No. For one thing, his father issued very few (77) when he was in office. For another, during his prior term as Governor of Texas, George W. issued fewer pardons than any Texas Governor since the 1940s (16 up to January 2000, as opposed to 70 for his immediate predecessor Ann Richards, 822 for 2-term governor Bill Clements, and 1048 for John Connally, Texas governor from 1963-69).

    In a January 2000 interview with reporter Jay Root of the Austin Star-Telegram, Governor Bush explained that his low number of pardons "comes not from political calculation but from pardoning Steven Raney in 1995 for a 1988 marijuana conviction. A few months after being absolved of his crime, the unpaid Ellis County constable was caught stealing cocaine from a drug bust. 'That caused a complete review of the process,' Bush said. 'I have nothing against pardoning. I just haven't been very aggressive on it. There's no philosophical reason. It's just that it kind of slowed us down initially. I said, `Whoa!' because it was a pretty rough story." If anything, the Clinton pardon controversy will make President Bush even more cautious.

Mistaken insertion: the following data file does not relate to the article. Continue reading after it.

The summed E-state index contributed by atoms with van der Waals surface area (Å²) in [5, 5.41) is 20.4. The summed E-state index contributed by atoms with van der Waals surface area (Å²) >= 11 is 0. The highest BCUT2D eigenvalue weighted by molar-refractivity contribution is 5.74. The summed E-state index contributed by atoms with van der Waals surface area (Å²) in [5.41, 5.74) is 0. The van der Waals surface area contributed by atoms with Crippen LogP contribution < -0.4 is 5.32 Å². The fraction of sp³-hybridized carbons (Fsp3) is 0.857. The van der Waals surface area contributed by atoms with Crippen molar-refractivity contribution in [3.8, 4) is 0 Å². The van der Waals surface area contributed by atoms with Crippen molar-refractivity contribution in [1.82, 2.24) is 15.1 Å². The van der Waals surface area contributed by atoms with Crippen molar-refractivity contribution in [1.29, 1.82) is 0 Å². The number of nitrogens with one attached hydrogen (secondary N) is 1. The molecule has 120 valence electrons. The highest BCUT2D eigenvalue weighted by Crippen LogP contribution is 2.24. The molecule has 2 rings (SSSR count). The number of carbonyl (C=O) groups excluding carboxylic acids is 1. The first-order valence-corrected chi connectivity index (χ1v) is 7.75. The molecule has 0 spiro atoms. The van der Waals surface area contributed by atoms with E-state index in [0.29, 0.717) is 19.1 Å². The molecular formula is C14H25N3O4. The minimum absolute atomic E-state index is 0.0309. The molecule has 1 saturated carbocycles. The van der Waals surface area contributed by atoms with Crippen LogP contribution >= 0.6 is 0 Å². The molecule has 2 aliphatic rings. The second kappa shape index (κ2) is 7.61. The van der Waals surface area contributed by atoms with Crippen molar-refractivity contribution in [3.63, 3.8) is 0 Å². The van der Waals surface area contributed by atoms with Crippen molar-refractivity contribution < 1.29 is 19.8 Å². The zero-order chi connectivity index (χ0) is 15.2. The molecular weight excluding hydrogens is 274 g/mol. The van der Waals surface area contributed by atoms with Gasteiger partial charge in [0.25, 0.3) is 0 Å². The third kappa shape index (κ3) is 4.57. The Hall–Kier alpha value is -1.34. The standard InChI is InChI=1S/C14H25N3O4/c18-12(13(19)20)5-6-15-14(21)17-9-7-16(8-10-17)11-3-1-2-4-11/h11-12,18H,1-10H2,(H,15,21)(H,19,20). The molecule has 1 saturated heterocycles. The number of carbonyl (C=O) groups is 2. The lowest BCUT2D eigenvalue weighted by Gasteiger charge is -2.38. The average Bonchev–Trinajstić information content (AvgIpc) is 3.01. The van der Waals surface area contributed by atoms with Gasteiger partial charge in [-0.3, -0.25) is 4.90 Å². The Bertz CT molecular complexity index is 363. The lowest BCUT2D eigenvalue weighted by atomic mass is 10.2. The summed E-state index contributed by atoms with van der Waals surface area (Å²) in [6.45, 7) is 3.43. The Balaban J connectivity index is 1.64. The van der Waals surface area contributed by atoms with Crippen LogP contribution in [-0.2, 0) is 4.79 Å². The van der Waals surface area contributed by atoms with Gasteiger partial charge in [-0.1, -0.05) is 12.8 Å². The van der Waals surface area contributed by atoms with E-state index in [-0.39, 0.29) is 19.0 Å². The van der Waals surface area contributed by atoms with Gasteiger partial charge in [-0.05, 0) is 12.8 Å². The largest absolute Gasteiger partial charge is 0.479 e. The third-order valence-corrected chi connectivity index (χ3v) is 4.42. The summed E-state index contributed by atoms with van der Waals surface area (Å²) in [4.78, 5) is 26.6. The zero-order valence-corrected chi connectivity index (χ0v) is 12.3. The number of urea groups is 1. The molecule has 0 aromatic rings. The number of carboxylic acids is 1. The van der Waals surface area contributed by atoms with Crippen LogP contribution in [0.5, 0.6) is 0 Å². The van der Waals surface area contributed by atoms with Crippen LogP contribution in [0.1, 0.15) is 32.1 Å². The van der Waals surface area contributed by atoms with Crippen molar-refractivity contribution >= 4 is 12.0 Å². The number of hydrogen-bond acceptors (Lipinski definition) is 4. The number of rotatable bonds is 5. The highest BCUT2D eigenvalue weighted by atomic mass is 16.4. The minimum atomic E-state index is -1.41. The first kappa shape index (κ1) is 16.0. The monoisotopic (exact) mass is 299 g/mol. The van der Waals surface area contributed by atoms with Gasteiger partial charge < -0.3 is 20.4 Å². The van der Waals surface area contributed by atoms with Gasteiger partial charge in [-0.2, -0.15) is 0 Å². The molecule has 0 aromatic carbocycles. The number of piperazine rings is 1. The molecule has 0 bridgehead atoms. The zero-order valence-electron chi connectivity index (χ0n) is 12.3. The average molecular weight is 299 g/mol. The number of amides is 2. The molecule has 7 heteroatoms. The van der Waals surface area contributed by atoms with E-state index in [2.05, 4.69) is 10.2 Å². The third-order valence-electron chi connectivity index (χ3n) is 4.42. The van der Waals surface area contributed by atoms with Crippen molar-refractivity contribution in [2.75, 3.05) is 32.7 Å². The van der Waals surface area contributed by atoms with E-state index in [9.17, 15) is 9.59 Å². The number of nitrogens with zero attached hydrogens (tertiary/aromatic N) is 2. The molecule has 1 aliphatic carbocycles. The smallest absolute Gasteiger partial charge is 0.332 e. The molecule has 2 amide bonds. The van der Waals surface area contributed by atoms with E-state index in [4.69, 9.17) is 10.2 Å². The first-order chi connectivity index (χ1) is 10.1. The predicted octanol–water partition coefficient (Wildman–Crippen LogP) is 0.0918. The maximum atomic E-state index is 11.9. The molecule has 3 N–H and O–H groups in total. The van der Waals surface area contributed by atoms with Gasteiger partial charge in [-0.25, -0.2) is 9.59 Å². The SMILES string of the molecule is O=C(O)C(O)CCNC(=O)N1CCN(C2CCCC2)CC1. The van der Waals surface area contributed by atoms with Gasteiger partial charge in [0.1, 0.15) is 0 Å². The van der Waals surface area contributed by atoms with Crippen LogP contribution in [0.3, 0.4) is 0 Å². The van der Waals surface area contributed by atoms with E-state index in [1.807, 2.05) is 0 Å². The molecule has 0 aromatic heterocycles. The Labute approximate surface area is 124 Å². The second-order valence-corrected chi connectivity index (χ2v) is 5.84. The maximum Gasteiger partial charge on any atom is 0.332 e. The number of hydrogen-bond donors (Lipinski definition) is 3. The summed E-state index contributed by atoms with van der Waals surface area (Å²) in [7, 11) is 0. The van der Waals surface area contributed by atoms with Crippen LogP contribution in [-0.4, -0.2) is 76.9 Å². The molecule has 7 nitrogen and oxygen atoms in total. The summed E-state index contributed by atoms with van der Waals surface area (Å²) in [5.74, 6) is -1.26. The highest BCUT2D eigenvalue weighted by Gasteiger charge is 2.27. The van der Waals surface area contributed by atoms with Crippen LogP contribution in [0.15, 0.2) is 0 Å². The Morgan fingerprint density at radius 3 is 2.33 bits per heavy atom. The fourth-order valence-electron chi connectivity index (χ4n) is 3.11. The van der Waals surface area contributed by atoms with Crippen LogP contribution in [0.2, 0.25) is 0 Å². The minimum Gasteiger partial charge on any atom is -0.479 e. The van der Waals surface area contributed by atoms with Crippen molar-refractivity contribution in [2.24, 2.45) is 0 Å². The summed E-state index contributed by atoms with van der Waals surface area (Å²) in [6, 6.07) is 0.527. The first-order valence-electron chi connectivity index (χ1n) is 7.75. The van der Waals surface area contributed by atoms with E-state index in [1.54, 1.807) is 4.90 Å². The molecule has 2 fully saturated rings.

• Once a Presidential pardon has been granted, does the petitioner still have a record, or is the record of the offense destroyed?

    Generally speaking, a pardon does not mandate expungement of the record. In United States v. Noonan (Third Circuit, 1990), the recipient of a presidential pardon requested a court order expunging all court records relating to his conviction. The Court ruled that while expungment might be in order when an arrest or conviction was constitutionally infirm, there was no precedent for expungement being granted on the basis of a pardon following an unchallenged or otherwise valid conviction: a pardon did not 'blot out guilt' or restore the offender to a state of innocence in the eye of the law.

  • Can a Presidential pardon be reversed?

    No. Under Article II, Section 2 of the Constitution there are no grounds for reversal provided, and no authority identified that could accomplish a legal reversal (although Congress might theoretically pass a resolution condemning a Presidential clemency order, as was done for the first time in the wake of President Clinton's 1999 commutation of the sentences of 16 FALN Puerto Rican nationalists). Early in the 2001 pardons controversy, certain lawyers in the Bush administration suggested that, under a line of 19th century cases, signed pardons, like warrants, might require delivery to be valid, but this argument was not officially pursued in the wake of President George W. Bush's subsequent statement that he would allow President Clinton's pardons to stand.